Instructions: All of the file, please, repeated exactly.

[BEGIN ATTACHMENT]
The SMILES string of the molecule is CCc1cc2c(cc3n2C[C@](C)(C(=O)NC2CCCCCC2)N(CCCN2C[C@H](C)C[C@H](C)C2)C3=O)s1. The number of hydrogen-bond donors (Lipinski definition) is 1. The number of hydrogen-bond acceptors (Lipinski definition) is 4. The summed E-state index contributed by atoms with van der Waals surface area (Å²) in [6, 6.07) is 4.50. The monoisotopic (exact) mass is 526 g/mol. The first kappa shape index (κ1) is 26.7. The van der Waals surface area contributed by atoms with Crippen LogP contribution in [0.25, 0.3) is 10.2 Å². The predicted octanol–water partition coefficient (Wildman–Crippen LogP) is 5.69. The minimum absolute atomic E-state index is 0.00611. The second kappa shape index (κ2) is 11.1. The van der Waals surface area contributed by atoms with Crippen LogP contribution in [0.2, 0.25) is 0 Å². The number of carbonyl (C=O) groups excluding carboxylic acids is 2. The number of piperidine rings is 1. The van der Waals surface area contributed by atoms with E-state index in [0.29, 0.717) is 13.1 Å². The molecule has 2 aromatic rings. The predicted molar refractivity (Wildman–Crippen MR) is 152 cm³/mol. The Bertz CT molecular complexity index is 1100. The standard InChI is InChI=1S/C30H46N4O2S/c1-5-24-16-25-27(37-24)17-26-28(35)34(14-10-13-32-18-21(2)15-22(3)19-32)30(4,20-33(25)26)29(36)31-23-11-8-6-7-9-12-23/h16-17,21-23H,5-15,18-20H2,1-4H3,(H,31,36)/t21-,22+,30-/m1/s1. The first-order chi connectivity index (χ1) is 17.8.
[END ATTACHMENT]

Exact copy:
The SMILES string of the molecule is CCc1cc2c(cc3n2C[C@](C)(C(=O)NC2CCCCCC2)N(CCCN2C[C@H](C)C[C@H](C)C2)C3=O)s1. The number of hydrogen-bond donors (Lipinski definition) is 1. The number of hydrogen-bond acceptors (Lipinski definition) is 4. The summed E-state index contributed by atoms with van der Waals surface area (Å²) in [6, 6.07) is 4.50. The monoisotopic (exact) mass is 526 g/mol. The first kappa shape index (κ1) is 26.7. The van der Waals surface area contributed by atoms with Crippen LogP contribution in [0.25, 0.3) is 10.2 Å². The predicted octanol–water partition coefficient (Wildman–Crippen LogP) is 5.69. The minimum absolute atomic E-state index is 0.00611. The second kappa shape index (κ2) is 11.1. The van der Waals surface area contributed by atoms with Crippen LogP contribution in [0.2, 0.25) is 0 Å². The number of carbonyl (C=O) groups excluding carboxylic acids is 2. The number of piperidine rings is 1. The van der Waals surface area contributed by atoms with E-state index in [0.29, 0.717) is 13.1 Å². The molecule has 2 aromatic rings. The predicted molar refractivity (Wildman–Crippen MR) is 152 cm³/mol. The Bertz CT molecular complexity index is 1100. The standard InChI is InChI=1S/C30H46N4O2S/c1-5-24-16-25-27(37-24)17-26-28(35)34(14-10-13-32-18-21(2)15-22(3)19-32)30(4,20-33(25)26)29(36)31-23-11-8-6-7-9-12-23/h16-17,21-23H,5-15,18-20H2,1-4H3,(H,31,36)/t21-,22+,30-/m1/s1. The first-order chi connectivity index (χ1) is 17.8.